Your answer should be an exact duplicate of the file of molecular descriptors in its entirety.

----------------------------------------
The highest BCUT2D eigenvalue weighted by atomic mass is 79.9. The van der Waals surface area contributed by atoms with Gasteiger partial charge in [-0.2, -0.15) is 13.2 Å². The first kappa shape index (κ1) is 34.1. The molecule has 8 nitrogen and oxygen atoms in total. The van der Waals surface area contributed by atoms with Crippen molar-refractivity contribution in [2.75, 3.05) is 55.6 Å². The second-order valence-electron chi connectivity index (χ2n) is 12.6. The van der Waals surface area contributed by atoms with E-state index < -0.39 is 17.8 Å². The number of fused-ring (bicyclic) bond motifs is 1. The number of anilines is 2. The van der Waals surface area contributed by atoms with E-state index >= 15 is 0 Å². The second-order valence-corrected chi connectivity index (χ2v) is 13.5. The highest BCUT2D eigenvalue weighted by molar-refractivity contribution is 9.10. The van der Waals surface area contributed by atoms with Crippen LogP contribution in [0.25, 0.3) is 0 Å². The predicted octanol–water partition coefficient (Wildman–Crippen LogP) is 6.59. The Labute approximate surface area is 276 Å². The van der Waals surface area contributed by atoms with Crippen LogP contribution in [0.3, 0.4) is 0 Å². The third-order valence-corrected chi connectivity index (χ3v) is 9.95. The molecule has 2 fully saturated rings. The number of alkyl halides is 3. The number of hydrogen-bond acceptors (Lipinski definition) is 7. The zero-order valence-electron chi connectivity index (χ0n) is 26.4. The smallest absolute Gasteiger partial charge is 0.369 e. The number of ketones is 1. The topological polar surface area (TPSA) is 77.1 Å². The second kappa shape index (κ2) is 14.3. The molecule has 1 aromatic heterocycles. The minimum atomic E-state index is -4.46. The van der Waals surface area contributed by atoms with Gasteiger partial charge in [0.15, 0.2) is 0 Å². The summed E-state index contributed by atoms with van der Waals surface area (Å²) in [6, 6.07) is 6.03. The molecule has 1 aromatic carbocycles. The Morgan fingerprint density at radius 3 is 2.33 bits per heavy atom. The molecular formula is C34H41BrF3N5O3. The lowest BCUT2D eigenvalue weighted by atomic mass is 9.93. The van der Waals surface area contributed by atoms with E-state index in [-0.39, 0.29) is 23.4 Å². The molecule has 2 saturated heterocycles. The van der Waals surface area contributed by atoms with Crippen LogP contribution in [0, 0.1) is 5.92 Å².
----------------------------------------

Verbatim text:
The highest BCUT2D eigenvalue weighted by atomic mass is 79.9. The van der Waals surface area contributed by atoms with Gasteiger partial charge in [-0.2, -0.15) is 13.2 Å². The first kappa shape index (κ1) is 34.1. The molecule has 8 nitrogen and oxygen atoms in total. The van der Waals surface area contributed by atoms with Crippen molar-refractivity contribution in [2.75, 3.05) is 55.6 Å². The second-order valence-electron chi connectivity index (χ2n) is 12.6. The van der Waals surface area contributed by atoms with E-state index < -0.39 is 17.8 Å². The number of fused-ring (bicyclic) bond motifs is 1. The number of anilines is 2. The van der Waals surface area contributed by atoms with E-state index >= 15 is 0 Å². The second-order valence-corrected chi connectivity index (χ2v) is 13.5. The highest BCUT2D eigenvalue weighted by molar-refractivity contribution is 9.10. The van der Waals surface area contributed by atoms with Crippen LogP contribution in [0.25, 0.3) is 0 Å². The predicted octanol–water partition coefficient (Wildman–Crippen LogP) is 6.59. The Labute approximate surface area is 276 Å². The van der Waals surface area contributed by atoms with Crippen LogP contribution in [0.3, 0.4) is 0 Å². The third-order valence-corrected chi connectivity index (χ3v) is 9.95. The molecule has 2 fully saturated rings. The number of alkyl halides is 3. The number of hydrogen-bond acceptors (Lipinski definition) is 7. The zero-order valence-electron chi connectivity index (χ0n) is 26.4. The smallest absolute Gasteiger partial charge is 0.369 e. The number of ketones is 1. The topological polar surface area (TPSA) is 77.1 Å². The second kappa shape index (κ2) is 14.3. The molecule has 1 aromatic heterocycles. The minimum atomic E-state index is -4.46. The van der Waals surface area contributed by atoms with Gasteiger partial charge in [0.15, 0.2) is 0 Å². The summed E-state index contributed by atoms with van der Waals surface area (Å²) in [6, 6.07) is 6.03. The molecule has 1 aromatic carbocycles. The Morgan fingerprint density at radius 3 is 2.33 bits per heavy atom. The molecular formula is C34H41BrF3N5O3. The lowest BCUT2D eigenvalue weighted by atomic mass is 9.93. The van der Waals surface area contributed by atoms with E-state index in [-0.39, 0.29) is 23.4 Å². The molecule has 2 saturated heterocycles. The van der Waals surface area contributed by atoms with Crippen LogP contribution in [0, 0.1) is 5.92 Å².